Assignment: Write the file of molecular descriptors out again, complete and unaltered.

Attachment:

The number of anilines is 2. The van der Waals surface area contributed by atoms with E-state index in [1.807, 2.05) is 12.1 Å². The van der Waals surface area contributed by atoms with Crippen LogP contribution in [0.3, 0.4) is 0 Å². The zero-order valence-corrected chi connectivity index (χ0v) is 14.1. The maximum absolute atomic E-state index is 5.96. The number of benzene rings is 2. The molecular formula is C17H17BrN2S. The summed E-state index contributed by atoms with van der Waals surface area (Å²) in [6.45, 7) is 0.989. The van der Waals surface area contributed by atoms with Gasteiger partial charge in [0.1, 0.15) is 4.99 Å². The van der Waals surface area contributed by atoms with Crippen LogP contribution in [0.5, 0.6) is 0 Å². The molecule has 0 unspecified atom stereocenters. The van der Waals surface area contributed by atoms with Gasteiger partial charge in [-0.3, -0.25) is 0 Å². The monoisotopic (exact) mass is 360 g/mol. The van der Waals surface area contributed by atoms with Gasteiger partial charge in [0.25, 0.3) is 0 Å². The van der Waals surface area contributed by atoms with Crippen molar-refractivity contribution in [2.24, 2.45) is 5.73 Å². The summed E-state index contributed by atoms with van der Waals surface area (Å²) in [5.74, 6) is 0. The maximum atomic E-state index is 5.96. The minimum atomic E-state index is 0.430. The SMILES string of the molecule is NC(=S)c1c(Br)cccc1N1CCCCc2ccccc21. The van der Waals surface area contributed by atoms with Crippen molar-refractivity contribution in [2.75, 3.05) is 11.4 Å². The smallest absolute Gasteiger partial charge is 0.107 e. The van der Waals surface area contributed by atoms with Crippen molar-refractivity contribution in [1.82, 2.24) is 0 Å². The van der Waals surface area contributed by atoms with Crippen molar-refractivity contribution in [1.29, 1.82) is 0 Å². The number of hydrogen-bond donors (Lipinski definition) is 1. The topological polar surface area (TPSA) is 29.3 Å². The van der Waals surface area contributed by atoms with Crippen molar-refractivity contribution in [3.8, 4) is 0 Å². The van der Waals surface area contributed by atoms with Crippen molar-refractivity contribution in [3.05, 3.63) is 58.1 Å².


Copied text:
The number of anilines is 2. The van der Waals surface area contributed by atoms with E-state index in [1.807, 2.05) is 12.1 Å². The van der Waals surface area contributed by atoms with Crippen LogP contribution in [0.3, 0.4) is 0 Å². The zero-order valence-corrected chi connectivity index (χ0v) is 14.1. The maximum absolute atomic E-state index is 5.96. The number of benzene rings is 2. The molecular formula is C17H17BrN2S. The summed E-state index contributed by atoms with van der Waals surface area (Å²) in [6.45, 7) is 0.989. The van der Waals surface area contributed by atoms with Gasteiger partial charge in [0.1, 0.15) is 4.99 Å². The van der Waals surface area contributed by atoms with Crippen LogP contribution in [0.5, 0.6) is 0 Å². The molecule has 0 unspecified atom stereocenters. The van der Waals surface area contributed by atoms with Gasteiger partial charge in [-0.3, -0.25) is 0 Å². The monoisotopic (exact) mass is 360 g/mol. The van der Waals surface area contributed by atoms with Gasteiger partial charge in [0.25, 0.3) is 0 Å². The van der Waals surface area contributed by atoms with Crippen molar-refractivity contribution in [2.24, 2.45) is 5.73 Å². The summed E-state index contributed by atoms with van der Waals surface area (Å²) in [5.74, 6) is 0. The maximum atomic E-state index is 5.96. The minimum atomic E-state index is 0.430. The SMILES string of the molecule is NC(=S)c1c(Br)cccc1N1CCCCc2ccccc21. The van der Waals surface area contributed by atoms with Crippen molar-refractivity contribution in [2.75, 3.05) is 11.4 Å². The smallest absolute Gasteiger partial charge is 0.107 e. The van der Waals surface area contributed by atoms with Crippen molar-refractivity contribution in [1.82, 2.24) is 0 Å². The van der Waals surface area contributed by atoms with Crippen molar-refractivity contribution in [1.29, 1.82) is 0 Å². The number of hydrogen-bond donors (Lipinski definition) is 1. The topological polar surface area (TPSA) is 29.3 Å². The van der Waals surface area contributed by atoms with Crippen molar-refractivity contribution in [3.8, 4) is 0 Å². The van der Waals surface area contributed by atoms with Crippen molar-refractivity contribution in [3.05, 3.63) is 58.1 Å².